The UK housing market is quite volatile. In the past few decades we have seen two major booms and busts. This is a look at factors that influence the housing market and house prices.
- Economic growth. Demand for housing is dependent upon income. With higher economic growth and rising incomes people will be able to spend more on houses; this will increase demand and push up prices. In fact, demand for housing is often noted to be income elastic (luxury good); rising incomes leading to a bigger % of income being spent on houses. Similarly in a recession, falling incomes will mean people can’t afford to buy and those who lose their job may fall behind in their mortgage payments and end up with their home repossess.
- Unemployment. Related to economic growth is unemployment. Clearly when unemployment is rising, less people will be able to afford a house. But, even the fear of unemployment may discourage people from entering the property market.
- Interest rates. Interest rates affect the cost of monthly mortgage payments. A period of high interest rates will increase cost of mortgage payments and will cause lower demand for buying a house. High interest rates make renting relatively more attractive to buying. Interest rates have a bigger effect if homeowners have large variable mortgages. For example, in 1990-92, the sharp rise in interest rates caused a very steep fall in UK house prices because homeowners couldn’t afford the rise in interest rates.
- Consumer confidence. Confidence is important for determining whether people want to take the risk of taking out a mortgage. In particular expectations towards the housing market is important; if people fear house prices could fall, people will defer buying.
- Mortgage availability. In the boom years of 1996-2006, many banks were very keen to lend mortgages. They allowed people to borrow large income multiples (e.g. five times income). Also banks required very low deposits (e.g. 100% mortgages). This ease of getting a mortgage meant that demand for housing increased as more people were now able to buy. However, since the credit crunch of 2007, banks and building societies struggled to raise funds for lending on the money markets. Therefore, they have tightened their lending criteria requiring a bigger deposit to buy a house. This has reduced the availability of mortgages and demand has fallen.
- Supply. In the Irish property boom of 1996-2006, an estimated 700,000 new houses were built. When the property market collapsed, the market was left with a fundamental oversupply. Vacancy rates reached 15%, and therefore with supply greater than demand, prices fell. (Irish house prices fall 50%)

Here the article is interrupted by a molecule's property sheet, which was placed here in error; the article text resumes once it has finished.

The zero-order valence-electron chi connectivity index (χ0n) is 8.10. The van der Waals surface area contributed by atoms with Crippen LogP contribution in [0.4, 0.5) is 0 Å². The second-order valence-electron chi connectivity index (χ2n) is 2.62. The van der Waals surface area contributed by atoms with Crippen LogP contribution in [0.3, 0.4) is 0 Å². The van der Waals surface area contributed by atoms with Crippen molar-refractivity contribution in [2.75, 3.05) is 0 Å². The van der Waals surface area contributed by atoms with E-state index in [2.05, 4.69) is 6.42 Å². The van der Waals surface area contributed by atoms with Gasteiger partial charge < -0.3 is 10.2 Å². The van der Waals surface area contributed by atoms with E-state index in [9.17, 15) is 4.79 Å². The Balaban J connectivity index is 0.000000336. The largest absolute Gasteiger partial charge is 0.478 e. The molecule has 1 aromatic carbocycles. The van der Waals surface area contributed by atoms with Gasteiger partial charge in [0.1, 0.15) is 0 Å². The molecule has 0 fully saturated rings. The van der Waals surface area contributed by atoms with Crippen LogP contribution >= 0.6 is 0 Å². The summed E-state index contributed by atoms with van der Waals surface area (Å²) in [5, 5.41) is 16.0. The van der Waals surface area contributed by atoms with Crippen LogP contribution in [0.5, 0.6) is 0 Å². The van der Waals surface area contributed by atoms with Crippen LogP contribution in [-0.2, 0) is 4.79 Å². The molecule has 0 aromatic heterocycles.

By contrast, in the UK, housing supply fell behind demand. With a shortage, UK house prices didn’t fall as much as in Ireland.
- House price to earnings ratio
The ratio of house prices to earnings influences the demand. As house prices rise relative to income, you would expect less people to be able to afford. For example, in the 2007 boom, the ratio of house prices to income rose to 5. At this level, house prices were expensive, and we saw a correction with house prices falling. House prices may have fallen further, but interest rates were low and supply of housing limited.
Another way of looking at the affordability of housing is to look at the % of take home pay that is spent on mortgages. This takes into account both house prices, but mainly interest rates and the cost of monthly mortgage payments. In late 1989, we see houses become very unaffordable because of rising interest rates. This caused a sharp fall in prices.
- Geographical factors. Many housing markets are highly geographical. For example, national house prices may be falling, but some areas (e.g. London, Oxford) may still see rising prices. Desirable areas can buck market trends as demand is high, and supply limited. For example, houses near good schools or a good rail link may have a significant premium to other areas.
This graph shows that first time buyers in London face much more expensive house prices 7.5 times earnings compared to the north, where house prices are only 3.1 times earnings.
UK Housing Market since 1976
Between 1993-2007, there was a strong increase in house prices have risen sharply. This was due to a combination of low unemployment, high growth and low interest rates. Between 2007-2009 house prices fell as a result of:
- Credit crunch and a decline in bank lending
- House prices became over-valued in boom years meaning few first time buyers can afford now.
- Recession and rise in unemployment discouraged many from buying.